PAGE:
In the tenth grade Chemistry and Physics course, students will soon be performing flame tests. “They’ll take salt water made up of different combinations of salt compounds–and they burn differently; some will burn bright red, green, orange–and expose them to a flame,” said Matt. “By analyzing that, we can tell what the samples are made of. In the first round we give the students known samples so they can understand the process and see which compounds burn which colors,” he explained. “In the second round, they use their data and experiences from the first section to identify unknown compounds in the next group of samples.”
The tenth grade students most recently examined the densities of metals. “They’re given different samples of metal that can’t be measured with a ruler due to their unusual shape, so the students have to get creative,” said Matt. “First they weigh it. Next, they measure the water displacement by placing the metal in a graduated cylinder filled with H²O, and from those numbers they can calculate the density.” He stressed that the ability to perform such tests is useful in any scientific discipline, including environmental studies. “Density differences drive ocean currents all over the world. It’s like the old riddle, what weighs more, a pound of feathers or a pound of bricks?”
To wit, in the eleventh and twelfth grade IB Environmental Systems and Societies course, students recently studied ocean currents and the relationship between them and worldwide climates. “That’s why England can be at the same latitude as Canada but have the same climate as the Carolinas,” Matt explained. “Ocean currents are driven by differences in salinity levels at different depths. In the lab experiments to illustrate this, we used fresh water and had the students recreate the layers of salinity in ocean water in a graduated cylinder using different colors of salt water. The water with the most salt sank to the bottom. We then heated the cylinder and watched the layers merge together.” The lesson? “Ocean warming has the ability to modify the layers and thus global climate patterns.”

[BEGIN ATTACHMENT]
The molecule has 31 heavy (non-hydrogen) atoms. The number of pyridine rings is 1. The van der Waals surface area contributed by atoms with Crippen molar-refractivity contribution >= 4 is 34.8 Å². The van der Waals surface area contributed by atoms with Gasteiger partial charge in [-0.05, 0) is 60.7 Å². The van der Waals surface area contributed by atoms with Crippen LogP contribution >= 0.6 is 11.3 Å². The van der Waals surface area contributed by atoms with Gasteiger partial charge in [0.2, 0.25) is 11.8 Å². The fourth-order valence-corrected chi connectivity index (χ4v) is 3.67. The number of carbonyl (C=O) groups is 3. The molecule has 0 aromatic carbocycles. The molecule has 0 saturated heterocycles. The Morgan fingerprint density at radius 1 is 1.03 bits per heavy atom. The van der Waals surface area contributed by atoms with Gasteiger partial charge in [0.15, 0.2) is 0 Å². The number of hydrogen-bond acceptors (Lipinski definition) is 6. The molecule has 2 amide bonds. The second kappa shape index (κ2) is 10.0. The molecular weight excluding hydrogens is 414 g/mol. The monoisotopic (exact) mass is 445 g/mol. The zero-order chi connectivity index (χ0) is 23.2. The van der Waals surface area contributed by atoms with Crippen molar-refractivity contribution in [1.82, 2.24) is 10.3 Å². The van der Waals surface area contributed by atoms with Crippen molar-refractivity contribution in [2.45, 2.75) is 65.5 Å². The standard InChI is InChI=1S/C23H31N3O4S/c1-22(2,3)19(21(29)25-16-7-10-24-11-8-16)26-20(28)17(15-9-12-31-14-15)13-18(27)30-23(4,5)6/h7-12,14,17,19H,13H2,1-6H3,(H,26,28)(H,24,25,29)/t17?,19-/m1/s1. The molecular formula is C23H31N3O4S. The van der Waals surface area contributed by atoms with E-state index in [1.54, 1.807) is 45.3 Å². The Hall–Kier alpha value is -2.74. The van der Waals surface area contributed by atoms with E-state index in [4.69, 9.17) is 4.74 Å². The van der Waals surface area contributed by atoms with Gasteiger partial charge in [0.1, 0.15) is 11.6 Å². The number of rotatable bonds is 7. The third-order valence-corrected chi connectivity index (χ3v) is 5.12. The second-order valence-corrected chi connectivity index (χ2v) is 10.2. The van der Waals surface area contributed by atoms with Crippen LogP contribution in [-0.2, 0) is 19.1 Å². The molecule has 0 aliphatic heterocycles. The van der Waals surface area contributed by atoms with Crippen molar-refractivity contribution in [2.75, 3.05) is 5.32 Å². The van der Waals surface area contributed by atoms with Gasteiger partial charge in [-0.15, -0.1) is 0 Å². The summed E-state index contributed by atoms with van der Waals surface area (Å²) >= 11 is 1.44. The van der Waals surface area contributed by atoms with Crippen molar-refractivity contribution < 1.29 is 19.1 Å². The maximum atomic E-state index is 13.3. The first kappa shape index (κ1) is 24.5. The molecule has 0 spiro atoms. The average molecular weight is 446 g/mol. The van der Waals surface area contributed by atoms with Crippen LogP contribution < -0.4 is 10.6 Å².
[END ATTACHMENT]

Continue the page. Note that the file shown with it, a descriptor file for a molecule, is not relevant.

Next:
Matt is in his final year of graduate work at New York University in Urban Infrastructure Systems with a concentration on water. “One upcoming lab will focus on local water quality issues including lead in drinking water and bacteria in our ecosystems.” He has held many laboratory jobs in his collegiate career, having double-majored in Chemical Engineering and Environmental Studies at the University of Rochester.
“I thought working in a school would be interesting,” he said of his applying for the lab tech position at BFS last year. “I’ve always had an interest in performing lab work as a way of teaching. It’s one thing to read about it in a book or have someone explain it to you, but there’s nothing quite like doing it and seeing it happen yourself.”
Junior Amina W. seemed downright enthralled by the experience. “One of our main aims when going to the DNA lab was discovering if some of us were in some way related,” she said. “Despite knowing all of us are in some way related due to the idea that we originated from one person, we were discovering if some of us had a mutation that came from one person who lived in the Middle East 60,000 years ago…We gained a greater understanding about gel electrophoresis, a process through which we categorize and inspect DNA by separating them, and how to use a centrifuge.” She was candid in her final analysis of the trip. “I’m not saying we’re all going to become scientists from one lab in 11th grade but we can’t dismiss the possibility. This trip instilled in me a hunger to know more about my genealogy and my history.”